Storm Hannah – Met Office warns Britain will be battered with strong gales and hail
STORM Hannah is set to batter Britain with 70mph gales and hail this weekend as hail and gusts blast through the country.
Forecasters named the latest weather front this morning as warnings for severe winds were issued for the coming days.
The Met Office's warning for heavy gales runs from 9pm tomorrow night until 3pm Saturday across parts of south Wales, south and southwest England.
Delays to travel by road, rail, air and ferry are "likely", with bus and train services also affected.
Grahame Madge from the Met Office warned: "We're expecting gusts of between 60-7omph in parts of South Wales and the south coast where places face in the direction of the storm.
"Inland gusts are more likely to be between 45-50mph, which could bring hazards.
"Trees are in leaf at this time of the year, making them more vulnerable to falling.
"People should also be aware of boating on strong waves on the coast."
'WET AND VERY WINDY'
Today rain will push northwards with scattered, heavy and thundery showers following across England and Wales.
Brits may feel some warm sunshine in the southeast of England and northern Scotland, but it will become breezy and feel generally fresher.
The windy rain will ease tonight before returning with a vengeance tomorrow, as forecasters predict a "wet and very windy" blast in the southwest.
Scotland is likely to see some of the worst of the gales, with up to 60mph forecast in parts, as a band of cloud and rain moving east could also lead to "heavy thundery showers" in the east.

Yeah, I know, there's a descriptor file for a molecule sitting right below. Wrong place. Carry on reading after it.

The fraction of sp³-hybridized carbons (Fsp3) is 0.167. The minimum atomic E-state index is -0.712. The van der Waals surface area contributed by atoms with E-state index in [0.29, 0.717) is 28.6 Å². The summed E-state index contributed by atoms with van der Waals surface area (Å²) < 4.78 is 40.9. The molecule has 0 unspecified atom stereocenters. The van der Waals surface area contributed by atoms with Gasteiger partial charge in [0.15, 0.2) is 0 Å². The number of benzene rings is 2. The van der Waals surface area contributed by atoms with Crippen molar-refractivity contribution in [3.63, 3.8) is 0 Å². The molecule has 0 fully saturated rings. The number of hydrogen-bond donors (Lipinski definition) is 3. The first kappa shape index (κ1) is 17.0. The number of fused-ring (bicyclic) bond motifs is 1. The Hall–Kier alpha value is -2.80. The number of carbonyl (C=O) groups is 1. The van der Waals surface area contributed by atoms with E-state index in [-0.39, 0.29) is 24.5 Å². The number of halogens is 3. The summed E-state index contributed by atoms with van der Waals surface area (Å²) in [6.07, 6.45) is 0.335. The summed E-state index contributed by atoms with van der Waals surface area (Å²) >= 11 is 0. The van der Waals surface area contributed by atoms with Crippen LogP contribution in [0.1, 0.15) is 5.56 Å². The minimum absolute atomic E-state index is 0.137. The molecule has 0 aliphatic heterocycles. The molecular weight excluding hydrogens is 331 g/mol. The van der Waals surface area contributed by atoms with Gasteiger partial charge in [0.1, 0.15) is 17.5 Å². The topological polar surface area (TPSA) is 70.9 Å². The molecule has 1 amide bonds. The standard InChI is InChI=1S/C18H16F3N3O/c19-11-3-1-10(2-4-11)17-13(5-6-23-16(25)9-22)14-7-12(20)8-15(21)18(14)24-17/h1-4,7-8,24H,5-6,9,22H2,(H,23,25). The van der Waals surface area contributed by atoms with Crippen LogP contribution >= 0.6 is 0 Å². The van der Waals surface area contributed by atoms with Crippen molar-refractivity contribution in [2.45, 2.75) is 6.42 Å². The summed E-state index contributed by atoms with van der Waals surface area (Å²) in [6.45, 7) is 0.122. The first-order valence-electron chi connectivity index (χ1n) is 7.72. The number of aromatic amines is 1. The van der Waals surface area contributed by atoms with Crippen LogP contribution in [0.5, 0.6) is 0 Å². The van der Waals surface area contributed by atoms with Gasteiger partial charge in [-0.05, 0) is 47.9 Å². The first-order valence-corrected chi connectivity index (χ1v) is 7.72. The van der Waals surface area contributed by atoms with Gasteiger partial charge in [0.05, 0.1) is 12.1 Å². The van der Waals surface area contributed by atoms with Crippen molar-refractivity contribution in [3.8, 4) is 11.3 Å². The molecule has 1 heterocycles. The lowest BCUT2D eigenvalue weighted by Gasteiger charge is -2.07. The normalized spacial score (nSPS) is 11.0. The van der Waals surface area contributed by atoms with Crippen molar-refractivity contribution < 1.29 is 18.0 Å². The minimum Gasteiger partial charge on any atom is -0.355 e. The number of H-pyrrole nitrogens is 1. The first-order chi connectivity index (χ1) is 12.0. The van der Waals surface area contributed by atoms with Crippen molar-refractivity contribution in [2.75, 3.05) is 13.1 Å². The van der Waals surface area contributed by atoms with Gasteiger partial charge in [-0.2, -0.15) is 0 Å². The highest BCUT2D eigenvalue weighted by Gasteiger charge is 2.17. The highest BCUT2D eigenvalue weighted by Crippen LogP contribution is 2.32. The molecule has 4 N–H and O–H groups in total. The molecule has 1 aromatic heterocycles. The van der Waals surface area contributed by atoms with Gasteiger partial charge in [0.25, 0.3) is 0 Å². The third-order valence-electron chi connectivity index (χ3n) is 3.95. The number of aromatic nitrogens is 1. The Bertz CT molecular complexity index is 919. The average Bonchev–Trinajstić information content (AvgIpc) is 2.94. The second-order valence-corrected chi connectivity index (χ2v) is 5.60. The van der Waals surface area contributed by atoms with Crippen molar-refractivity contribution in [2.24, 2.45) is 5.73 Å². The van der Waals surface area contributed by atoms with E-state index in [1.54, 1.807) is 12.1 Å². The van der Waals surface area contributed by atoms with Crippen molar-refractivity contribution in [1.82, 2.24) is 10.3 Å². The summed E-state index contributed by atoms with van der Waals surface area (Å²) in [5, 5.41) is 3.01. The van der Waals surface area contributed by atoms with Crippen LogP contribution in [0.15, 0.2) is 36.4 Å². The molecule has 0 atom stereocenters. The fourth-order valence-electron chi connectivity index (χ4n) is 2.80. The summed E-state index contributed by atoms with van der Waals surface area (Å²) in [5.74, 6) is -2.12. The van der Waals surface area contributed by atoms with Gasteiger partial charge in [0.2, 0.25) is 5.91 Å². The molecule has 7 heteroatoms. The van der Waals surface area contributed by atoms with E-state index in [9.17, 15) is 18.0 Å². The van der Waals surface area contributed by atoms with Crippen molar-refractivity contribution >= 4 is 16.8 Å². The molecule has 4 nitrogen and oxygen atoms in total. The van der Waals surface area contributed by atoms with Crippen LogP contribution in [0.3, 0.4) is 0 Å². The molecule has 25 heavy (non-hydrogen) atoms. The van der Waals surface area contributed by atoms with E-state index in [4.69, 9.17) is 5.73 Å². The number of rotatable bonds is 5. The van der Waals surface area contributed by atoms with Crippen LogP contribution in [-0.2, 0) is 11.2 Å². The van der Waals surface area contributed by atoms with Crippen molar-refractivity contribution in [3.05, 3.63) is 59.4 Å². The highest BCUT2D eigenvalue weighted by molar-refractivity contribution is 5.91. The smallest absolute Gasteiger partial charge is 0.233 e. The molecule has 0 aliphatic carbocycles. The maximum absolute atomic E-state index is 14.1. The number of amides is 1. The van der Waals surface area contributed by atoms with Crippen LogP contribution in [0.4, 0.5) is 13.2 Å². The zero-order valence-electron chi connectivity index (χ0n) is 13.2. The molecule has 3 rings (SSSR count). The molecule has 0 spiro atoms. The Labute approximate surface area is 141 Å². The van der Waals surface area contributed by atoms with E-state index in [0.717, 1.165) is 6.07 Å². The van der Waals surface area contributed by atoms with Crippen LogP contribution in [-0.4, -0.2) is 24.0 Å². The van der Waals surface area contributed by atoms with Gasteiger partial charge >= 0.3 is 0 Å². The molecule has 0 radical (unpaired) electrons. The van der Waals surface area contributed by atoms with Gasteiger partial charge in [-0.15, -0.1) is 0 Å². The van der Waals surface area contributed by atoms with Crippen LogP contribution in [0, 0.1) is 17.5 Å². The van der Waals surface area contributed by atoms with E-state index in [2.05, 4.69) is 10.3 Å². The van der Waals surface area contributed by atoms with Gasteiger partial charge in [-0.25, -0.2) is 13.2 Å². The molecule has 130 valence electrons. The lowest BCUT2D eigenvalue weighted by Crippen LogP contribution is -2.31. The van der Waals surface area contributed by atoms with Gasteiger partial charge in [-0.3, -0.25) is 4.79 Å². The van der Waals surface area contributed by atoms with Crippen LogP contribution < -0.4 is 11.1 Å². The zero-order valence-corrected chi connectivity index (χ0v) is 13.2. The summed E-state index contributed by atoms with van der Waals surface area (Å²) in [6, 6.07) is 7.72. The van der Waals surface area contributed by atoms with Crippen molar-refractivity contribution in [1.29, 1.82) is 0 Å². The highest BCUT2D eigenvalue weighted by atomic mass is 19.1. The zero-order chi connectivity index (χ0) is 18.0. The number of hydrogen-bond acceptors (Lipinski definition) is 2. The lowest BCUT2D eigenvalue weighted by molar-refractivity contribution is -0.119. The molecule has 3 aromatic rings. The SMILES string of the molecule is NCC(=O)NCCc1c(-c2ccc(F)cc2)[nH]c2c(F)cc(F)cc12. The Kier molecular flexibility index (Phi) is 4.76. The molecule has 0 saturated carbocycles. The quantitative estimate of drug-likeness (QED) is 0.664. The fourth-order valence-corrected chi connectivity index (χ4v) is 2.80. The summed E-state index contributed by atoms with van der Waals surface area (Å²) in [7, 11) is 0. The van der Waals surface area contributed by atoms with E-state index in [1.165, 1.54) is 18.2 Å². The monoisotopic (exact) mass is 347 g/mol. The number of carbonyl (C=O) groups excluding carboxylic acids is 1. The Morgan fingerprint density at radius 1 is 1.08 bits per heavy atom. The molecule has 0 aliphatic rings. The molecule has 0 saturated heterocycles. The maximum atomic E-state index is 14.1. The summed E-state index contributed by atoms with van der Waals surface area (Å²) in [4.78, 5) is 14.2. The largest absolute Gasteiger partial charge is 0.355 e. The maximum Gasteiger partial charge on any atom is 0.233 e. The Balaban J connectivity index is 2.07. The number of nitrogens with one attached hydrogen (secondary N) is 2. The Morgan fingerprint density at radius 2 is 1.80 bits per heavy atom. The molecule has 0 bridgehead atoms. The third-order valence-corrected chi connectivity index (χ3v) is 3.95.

Strong winds are expected to hit Ireland over the weekend, with the Met Office's equivalent in Ireland, Met Eireann, choosing to name the weather system Storm Hannah.
We're expecting gusts of between 60-70mph in parts of South Wales and the south coast in the direction of the storm. Inland gusts are more likely to be between 45-50mph, which could also bring hazards
By Saturday, Britain will continue to see spells of rain and gales, especially in the south.
One graphic by Ventusky predicts wind speeds reaching 71mph at the outer western edges of Wales and southwestern England.
Sunday is currently set for brighter skies, though showers are "still possible", and will be followed by further rain driving in on Monday.
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Mr Madge said the front was caused by an area of low pressure sweeping in from the Atlantic.
"In the last few weeks we've had an area pressure of low pressure over Scandinavia, but by next week the area of high pressure should build back up again, leading to more settled conditions."
Those competing in and cheering on the London Marathon on Sunday are expected to escape the worst of the weather, with brighter conditions forecast before rain returns on Monday.
The stormy spell follows a weekend of scorching sunshine, with England, Wales, Scotland and Northern Ireland each enjoying their warmest Easter Monday on record.
England smashed its previous record of 24C in 2011 as the mercury rose to 25C – 9C hotter than Majorca.
Scotland climbed to 23.6C – while in Wales it was 23.5C and Northern Ireland saw temperatures reach 21.4C.
The previous record for England was 24C (75.2F) in Hampshire in 2011.
Tourism chiefs toasted a £3.5billion jackpot as Easter's biggest-ever staycation weekend saw up to 14 million Brits holidaying in the UK.
The heatwave saw up to 7m more last-minute trippers join the 7.4m who had already planned trips, with up to £3.5billion set to be spent, VisitEngland data showed.
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